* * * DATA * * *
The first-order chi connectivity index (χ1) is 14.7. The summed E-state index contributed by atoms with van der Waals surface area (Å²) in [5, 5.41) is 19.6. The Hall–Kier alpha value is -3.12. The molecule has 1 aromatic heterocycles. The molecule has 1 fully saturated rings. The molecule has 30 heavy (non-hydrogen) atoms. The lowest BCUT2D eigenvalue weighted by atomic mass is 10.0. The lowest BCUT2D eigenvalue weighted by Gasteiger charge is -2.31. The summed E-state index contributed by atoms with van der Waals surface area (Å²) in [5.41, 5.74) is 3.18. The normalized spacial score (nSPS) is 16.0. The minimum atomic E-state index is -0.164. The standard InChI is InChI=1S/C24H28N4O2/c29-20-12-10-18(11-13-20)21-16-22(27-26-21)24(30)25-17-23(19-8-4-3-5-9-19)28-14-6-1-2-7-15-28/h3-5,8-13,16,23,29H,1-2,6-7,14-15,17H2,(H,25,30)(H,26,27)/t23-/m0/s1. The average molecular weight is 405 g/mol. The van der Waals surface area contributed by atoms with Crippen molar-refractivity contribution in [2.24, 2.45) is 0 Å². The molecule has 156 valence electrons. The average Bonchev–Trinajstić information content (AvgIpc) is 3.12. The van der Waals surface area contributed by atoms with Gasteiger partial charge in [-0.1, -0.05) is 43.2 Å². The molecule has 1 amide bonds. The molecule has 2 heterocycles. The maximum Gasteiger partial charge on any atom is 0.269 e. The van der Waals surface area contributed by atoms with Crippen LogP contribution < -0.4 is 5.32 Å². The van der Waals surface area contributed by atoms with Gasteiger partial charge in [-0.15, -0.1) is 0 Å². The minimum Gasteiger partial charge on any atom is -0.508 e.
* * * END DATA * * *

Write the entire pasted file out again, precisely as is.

The first-order chi connectivity index (χ1) is 14.7. The summed E-state index contributed by atoms with van der Waals surface area (Å²) in [5, 5.41) is 19.6. The Hall–Kier alpha value is -3.12. The molecule has 1 aromatic heterocycles. The molecule has 1 fully saturated rings. The molecule has 30 heavy (non-hydrogen) atoms. The lowest BCUT2D eigenvalue weighted by atomic mass is 10.0. The lowest BCUT2D eigenvalue weighted by Gasteiger charge is -2.31. The summed E-state index contributed by atoms with van der Waals surface area (Å²) in [5.41, 5.74) is 3.18. The normalized spacial score (nSPS) is 16.0. The minimum atomic E-state index is -0.164. The standard InChI is InChI=1S/C24H28N4O2/c29-20-12-10-18(11-13-20)21-16-22(27-26-21)24(30)25-17-23(19-8-4-3-5-9-19)28-14-6-1-2-7-15-28/h3-5,8-13,16,23,29H,1-2,6-7,14-15,17H2,(H,25,30)(H,26,27)/t23-/m0/s1. The average molecular weight is 405 g/mol. The van der Waals surface area contributed by atoms with Crippen molar-refractivity contribution in [2.24, 2.45) is 0 Å². The molecule has 156 valence electrons. The average Bonchev–Trinajstić information content (AvgIpc) is 3.12. The van der Waals surface area contributed by atoms with Gasteiger partial charge in [-0.1, -0.05) is 43.2 Å². The molecule has 1 amide bonds. The molecule has 2 heterocycles. The maximum Gasteiger partial charge on any atom is 0.269 e. The van der Waals surface area contributed by atoms with Crippen LogP contribution < -0.4 is 5.32 Å². The van der Waals surface area contributed by atoms with Gasteiger partial charge in [-0.15, -0.1) is 0 Å². The minimum Gasteiger partial charge on any atom is -0.508 e.